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I have written JNI wrappers to export the API of a C application (G-WAN) which embeds a JVM. The native calls are implemented in the C application and exported with RegisterNatives().

Ideally I would have a 'gwan' class for the G-WAN API:

import gwan // G-WAN API

public class hello {
   public static int jmain(long env, String[] args) {
      gwan.xbuf_cat(gwan.get_reply(env), "Hello World");
      return 200; // HTTP status (200:'OK')
   }
}

I would like to do something like the "#import gwan" above to import the native call prototypes, but currently I only have the following (which works):

public class hello {
   public static int jmain(long env, String[] args) {
      gwan_xbuf_cat(gwan_get_reply(env), "Hello World");
      return 200; // HTTP status (200:'OK')
   }
   public static native long gwan_get_reply(long env);
   public static native void gwan_xbuf_cat(long ctx, String str);
}

Again, the implementation of the native calls in made in the G-WAN executable (not in a Java class stored on disk).

Because the G-WAN API is quite large, I would like to have the native call prototypes in their own 'gwan' class (or namespace) if possible (like in the first hello example above).

Any suggestion about how to do that? (please post Java or JNI code because I am not a Java expert)

Disclamer: I am involved in the development of this project.

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2 Answers 2

up vote 3 down vote accepted

Being a C programmer, I have had to read the C source code of the JVM to find that Java remaps Class (path) names with dots instead of slashes.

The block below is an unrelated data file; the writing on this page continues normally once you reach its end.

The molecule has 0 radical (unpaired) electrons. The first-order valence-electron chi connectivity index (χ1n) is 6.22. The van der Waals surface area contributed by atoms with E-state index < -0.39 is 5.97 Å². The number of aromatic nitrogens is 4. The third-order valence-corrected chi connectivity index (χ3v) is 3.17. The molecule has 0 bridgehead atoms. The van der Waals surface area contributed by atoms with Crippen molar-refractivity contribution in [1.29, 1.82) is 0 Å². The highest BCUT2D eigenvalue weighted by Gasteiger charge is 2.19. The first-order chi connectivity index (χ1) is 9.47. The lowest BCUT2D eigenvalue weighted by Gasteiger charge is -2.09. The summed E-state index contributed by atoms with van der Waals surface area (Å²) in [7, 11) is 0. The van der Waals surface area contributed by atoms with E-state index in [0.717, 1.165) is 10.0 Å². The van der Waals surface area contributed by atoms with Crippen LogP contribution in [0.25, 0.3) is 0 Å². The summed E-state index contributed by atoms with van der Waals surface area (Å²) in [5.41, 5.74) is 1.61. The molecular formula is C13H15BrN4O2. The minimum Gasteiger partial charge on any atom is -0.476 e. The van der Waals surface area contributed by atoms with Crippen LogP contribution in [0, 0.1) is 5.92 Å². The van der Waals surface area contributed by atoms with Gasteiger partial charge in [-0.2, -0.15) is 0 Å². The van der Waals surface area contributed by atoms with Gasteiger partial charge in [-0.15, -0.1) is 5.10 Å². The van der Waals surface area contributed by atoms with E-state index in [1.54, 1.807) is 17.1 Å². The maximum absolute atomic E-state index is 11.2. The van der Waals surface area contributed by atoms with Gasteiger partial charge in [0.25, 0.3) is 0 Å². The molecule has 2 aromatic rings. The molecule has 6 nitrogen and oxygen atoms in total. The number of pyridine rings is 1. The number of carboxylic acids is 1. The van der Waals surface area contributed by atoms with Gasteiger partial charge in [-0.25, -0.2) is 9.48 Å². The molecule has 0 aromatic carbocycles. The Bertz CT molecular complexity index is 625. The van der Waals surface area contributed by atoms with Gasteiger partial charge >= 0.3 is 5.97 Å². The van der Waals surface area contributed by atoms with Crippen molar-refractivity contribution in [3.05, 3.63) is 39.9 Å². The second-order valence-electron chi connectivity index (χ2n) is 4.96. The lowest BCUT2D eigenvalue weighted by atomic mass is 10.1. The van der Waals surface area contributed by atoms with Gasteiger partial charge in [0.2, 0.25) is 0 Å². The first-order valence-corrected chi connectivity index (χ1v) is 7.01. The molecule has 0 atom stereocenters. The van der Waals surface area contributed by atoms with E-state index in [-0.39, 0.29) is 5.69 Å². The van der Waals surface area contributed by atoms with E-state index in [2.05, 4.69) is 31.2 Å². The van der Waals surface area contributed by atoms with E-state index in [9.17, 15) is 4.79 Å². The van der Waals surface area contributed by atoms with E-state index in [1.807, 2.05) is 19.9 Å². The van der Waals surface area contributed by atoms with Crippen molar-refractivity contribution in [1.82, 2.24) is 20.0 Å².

Since the G-WAN directory hierarchy uses IP addresses to define listeners and virtual hosts (192.168.10.10_80/#domain.com/csp), those dots were confusing the FindClass() JNI call, making it fail to find the classes.

I also found that the classpath path separator is a ":" for Unix and a ";" for Windows. That was not the cause of my problem, but it might cause the same issue.

Finally, I stopped using the GCJ compiler's JVM because it does not support formating doubles (since at least 2006). Using either OpenJDK or the SUN/ORACLE JVM works as expected.

All works fine now. I post all this here just in case it may help others.

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I would suggest that you read following paper on JNI from Sun now Oracle
http://java.sun.com/docs/books/jni/html/jniTOC.html

And after that it should be understandable but some pseudocode and its not tested would be to move the two gwanapi calls into its own file named gwanapi.java

public class gwanapi {
public static native long get_reply(long answer);
public static native void xbuf_cat(long ctx,String str);
}

then you compile that file with javac gwanapi.java -> output: gwanapi.class you type javah -jni for the c/c++ header implementation:

javah -jni gwanapi

the next you should in your hello java class is to call static{ System.loadLibrary("gwanapi");}

Pseudo code and NOT tested

  public class hello{
    static{
        System.loadLibrary("gwanapi");
    }
    public static int jmain(long env,String args[]){
        gwanapi.xbuf_cat(gwanapi.get_reply(env),"Hello World!");
        return 200;
    }
}

and you should be good to go.

But I might have missed a point or two but I think this is the smallest amount of work you should do.

Oh by the way http://en.wikipedia.org/wiki/Java_Native_Interface is also some form of source for JNI calls and how it works and lead you to more sites with more information.

Thanks

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I have read that doc (and many many others) and I tried that already. It leads to the same result ("error: gwanapi cannot be resolved"). I also tried to define a 'package' (with the same error). Thank you anyway for the try (I gave you a point for the time spent writing relevant information). –  Gil Feb 18 '12 at 15:36
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